With hockey season over and school online, South Surrey resident Mason Smith used his free time to start an online business, Dane Cutlery. (Contributed photo)

With hockey season over and school online, South Surrey resident Mason Smith used his free time to start an online business, Dane Cutlery. (Contributed photo)

South Surrey hockey player cuts through boredom by starting online business

Stuck at home due to COVID-19 lockdown, Mason Smith creates Dane Cutlery

Last spring, Mason Smith needed something to do.

His hockey season was over – his junior ‘B’ Abbotsford Pilots team did not qualify for Pacific Junior Hockey League playoffs – and school had moved to an online-only format as a result of the COVID-19 pandemic.

So, armed with knowledge he gleaned from a high-school entrepreneurship course – but absolutely no clue how to design and build a website – he started an online business selling high-end kitchen knives.

“I was bored, so I was just trying to come up with something to do. I just thought I’d do it as a hobby, but then I started to make some serious money doing it,” said the 18-year-old Smith, who graduated last spring from Elgin Park Secondary.

“It’s something that I’d always wanted to do, but I‘d just never really had the time.”

With a few months before he would have to pack up and move to Saskatchewan for his since-delayed junior ‘A’ hockey debut – in the summer, he signed with Saskatchewan Junior Hockey League’s Estevan Bruins – he set up to start his company, Dane Cutlery.

Smith spent hours researching every aspect of the new business – “It was a long process, a lot of YouTube,” he said – and eventually managed to source a manufacturer overseas. Smith, who designed the knives himself, and the manufacturer traded ideas back and forth “until we got it right.”

The products are shipped to him, and he sorts them and sends them out to his customers.

And then there was the website.

“I didn’t know a single thing about how to do it, but it was fun because it was new to me – I’d sometimes stay up until 8 in the morning working on it,” he explained.

“It took a lot of time, that’s for sure.”

• READ ALSO: With hockey season stalled, South Surrey BCHLer leaves for U.S.

Smith – who was born in Rochester, N.Y. and has lived in Canadian and U.S. locales from Louisiana to Grande Prairie, Alta. before arriving in South Surrey as a teenager – said one of the reasons he chose knives as his featured product was because he was inspired by the quality of an old set owned by his grandparents.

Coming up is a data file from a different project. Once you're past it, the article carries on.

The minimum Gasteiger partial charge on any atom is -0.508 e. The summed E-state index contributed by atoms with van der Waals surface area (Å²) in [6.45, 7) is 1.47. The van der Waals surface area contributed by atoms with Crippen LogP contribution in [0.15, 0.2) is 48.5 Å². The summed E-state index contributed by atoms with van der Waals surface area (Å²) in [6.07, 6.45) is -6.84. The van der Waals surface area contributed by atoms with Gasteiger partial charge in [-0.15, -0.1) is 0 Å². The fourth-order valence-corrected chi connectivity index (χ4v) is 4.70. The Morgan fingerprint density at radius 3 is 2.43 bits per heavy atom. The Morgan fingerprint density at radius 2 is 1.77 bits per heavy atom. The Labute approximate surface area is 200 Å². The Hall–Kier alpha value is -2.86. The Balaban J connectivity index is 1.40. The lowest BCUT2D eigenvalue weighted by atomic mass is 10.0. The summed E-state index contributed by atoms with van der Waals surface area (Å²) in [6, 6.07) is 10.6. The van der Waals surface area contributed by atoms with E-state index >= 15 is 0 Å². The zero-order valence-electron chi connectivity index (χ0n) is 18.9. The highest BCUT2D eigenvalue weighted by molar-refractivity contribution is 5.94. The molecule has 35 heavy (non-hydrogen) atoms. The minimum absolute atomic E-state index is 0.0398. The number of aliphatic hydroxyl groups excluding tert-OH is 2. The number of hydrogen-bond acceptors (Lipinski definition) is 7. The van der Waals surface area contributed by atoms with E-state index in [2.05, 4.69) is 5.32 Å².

“They’ve used the same knives for like 50 years,” he said. “So I wanted t0 (create) something like that.”

On the subject of family, Smith noted that it took his parents by surprise when he told them of his business plan. Now, an entire room in his family’s South Surrey home is full of knives, boxes and shipping materials.

“It was kind of weird. They didn’t really know what to think at the start… but I showed them what it was about and how I was running it, and they were very supportive.”

He moved to Estevan in September to train with his new teammates – the team played a handful of games before the season was halted when COVID-19 cases began to rise – and is now back on the Semiahmoo Peninsula awaiting word on a restart, but there wasn’t any lull in business, he said.

“I drove to Estevan and I just brought a big bin of knives with me,” he said. “And once I was there, all I needed to do was buy boxes. It’s the kind of thing I can do wherever I go – all you need is a post office.”

Smith grew the business while on the move, too – thanks primarily to social media.

“I ran it mostly through my Instagram account,” he said, adding that he hired Instagram ‘ambassadors, who promoted and sold his knives through their own social-media channels, and received a percentage of the sales in return.

Though his business is profitable and running smoothly, he said he doesn’t have plans yet to turn it into a full-time job – he still has designs on going to university, which is part of the reason he decided to move to Estevan.

The Bruins are set to host the 2022 national junior ‘A’ championships – a high-profile event that traditionally attracts many university scouts.

“Hopefully COVID doesn’t shut that down,” he said.

In the meantime, Smith will wait patiently for word that the SJHL season – even a modified, shortened one – will resume, at which point he’ll pack up his knives and go east again.

“Hopefully they come up with something because I’m pretty bored,” he said.

“If we don’t get to play, maybe I’ll have to get into something else – maybe I’ll start selling nail polish, who knows.”

For more on Smith’s company, visit danecutlery.com



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